This week brings a new My Morning Jacket album, an Eddie Vedder ukulele outing, the umpteenth Dave Matthews Band live collection, and Ozzy's past barks at the moon. We are just now hitting the busy summer release period, so these blogs in the next few weeks will be getting jam-packed.
In the next month we can expect albums from upcoming Summer Fest headliners Fucked Up and the Black Dahlia Murder, a Wild Moccasins re-release on New West Records, a new Arctic Monkeys set, and the highly lusted after Bon Iver sophomore album. Get out your hankies.
My Morning Jacket, Circuital: Pronounced "Secure It All," My Morning Jacket's latest is dividing fans, some who have been turned off by it's lead-off single, "Holdin On To Black Metal," leading some to believe the band was continuing with the wacked-vocals and Prince-repping of 2008's Evil Urges and away from the It Still Moves-style holy mountain jams that brought them to the table in the first place.
But Circuital is nothing like "Black Metal" would lead you to believe. Cuts like "Wonderful," "Outta My System," and the title track will wrap old fans up like a warm blanket on a cold Kentucky evening. Closer "Movin' Away" is a Jim James stunner in the vein of The Tennessee Fire's "I Will Be There When You Die."
Eddie Vedder, Ukulele Songs: A stark solo outing from the Pearl Jam front man, Ukulele Songs is a 16-track record of Vedder alone with a ukelele and songs about expanse and isolation. If you were a fan of his Into The Wild soundtrack, this is a worthy, stripped-down sequel.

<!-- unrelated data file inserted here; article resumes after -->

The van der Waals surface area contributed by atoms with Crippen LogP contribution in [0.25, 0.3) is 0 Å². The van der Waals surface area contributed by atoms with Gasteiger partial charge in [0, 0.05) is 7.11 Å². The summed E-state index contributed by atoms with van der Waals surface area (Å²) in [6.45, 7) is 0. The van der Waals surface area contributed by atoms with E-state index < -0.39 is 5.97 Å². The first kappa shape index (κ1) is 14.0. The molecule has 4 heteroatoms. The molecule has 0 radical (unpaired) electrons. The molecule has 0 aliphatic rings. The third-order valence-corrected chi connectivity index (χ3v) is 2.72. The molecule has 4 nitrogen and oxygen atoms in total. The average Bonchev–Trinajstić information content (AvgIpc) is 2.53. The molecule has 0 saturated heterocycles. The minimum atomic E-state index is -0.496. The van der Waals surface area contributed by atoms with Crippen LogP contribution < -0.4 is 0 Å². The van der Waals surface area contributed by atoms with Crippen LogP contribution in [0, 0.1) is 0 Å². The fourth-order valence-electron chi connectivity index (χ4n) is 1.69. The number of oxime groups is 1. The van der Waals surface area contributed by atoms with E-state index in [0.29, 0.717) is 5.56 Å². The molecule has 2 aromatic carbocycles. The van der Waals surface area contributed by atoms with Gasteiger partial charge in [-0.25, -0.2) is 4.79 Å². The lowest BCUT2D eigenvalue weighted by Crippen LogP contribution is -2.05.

The album ends with two covers, the Cat Power-assisted "Tonight You Belong to Me" and "Dream a Little Dream," the former you may know from Steve Martin's The Jerk. PJ fans shouldn't be worried about the 46-year old running off with that tiny guitar, he is currently tracking a new album with the band for this year's 20th anniversary, with a Cameron Crowe documentary to follow this fall.
Death Cab For Cutie, Codes & Keys: For some reason, we like new-style Death Cab more than the late-'90s/early-'00s one, probably because somewhere in the middle Ben Gibbard's balls dropped and he got into Can. Following 2008's Narrow Stairs, the new Codes brings more long-form Kraut-rock machinations from the onetime emo darlings. We supposed this all started with 2005's Plans, the first DCFC album that didn't make our skin crawl.
Flogging Molly, Speed of Darkness: The Celtic punks come back hard after a few years in the ballad doldrums with Speed Of Darkness, with the album being compared to the sound and fury of 2000's Swagger. You could use the whole version of "swag" back then and not look like an old fart. We fell off the Molly train long ago, but this album could bring us back. The crowd at its live shows isn't as fun as it was seeing them upstairs at Fitz in 2001, that's for damned sure.
Alex Turner, Submarine: The Arctic Monkeys' front man wrote this six-song soundtrack for the British film Submarine. Turner solo is lush and not too far removed from the work of the Davies brothers in the Kinks.
Dave Matthews Band, Live At Wrigley Field: Somewhere there is someone who knows the difference between the DMB's 15 live discs. Gonna be honest here, our favorite one is 1997's Live At Red Rocks 8.15.95 because it showed the band at its beginnings, before they were the monstrous touring and merch machine they are today. Plus the Paul Simon and Traffic comparisons still rang true in 1995.
Ozzy Osbourne, Blizzard Of Ozz; Diary of a Madman : These newly mastered reissues of two of Osbourne's best post-Sabbath solo outings don't come with much extra, so unless you are buying a gift for the young metalhead in your life, stick with your vinyl or CD copies. But if you are willing to spend the extra bread, pick up the box set edition, filled with both albums plus photos, a DVD, and a booklet.
ALSO OUT THIS WEEK
Seapony, Go With Me
The Vaccines, What Did You Expect From The Vaccines?
Melvins, Sugar Daddy Live
COMING NEXT WEEK
Arctic Monkeys, Suck It and See
Givers, In Light
Black Lips, Arabia Mountain
Fucked Up, David Comes To Life
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Frank Turner, England Keep My Bones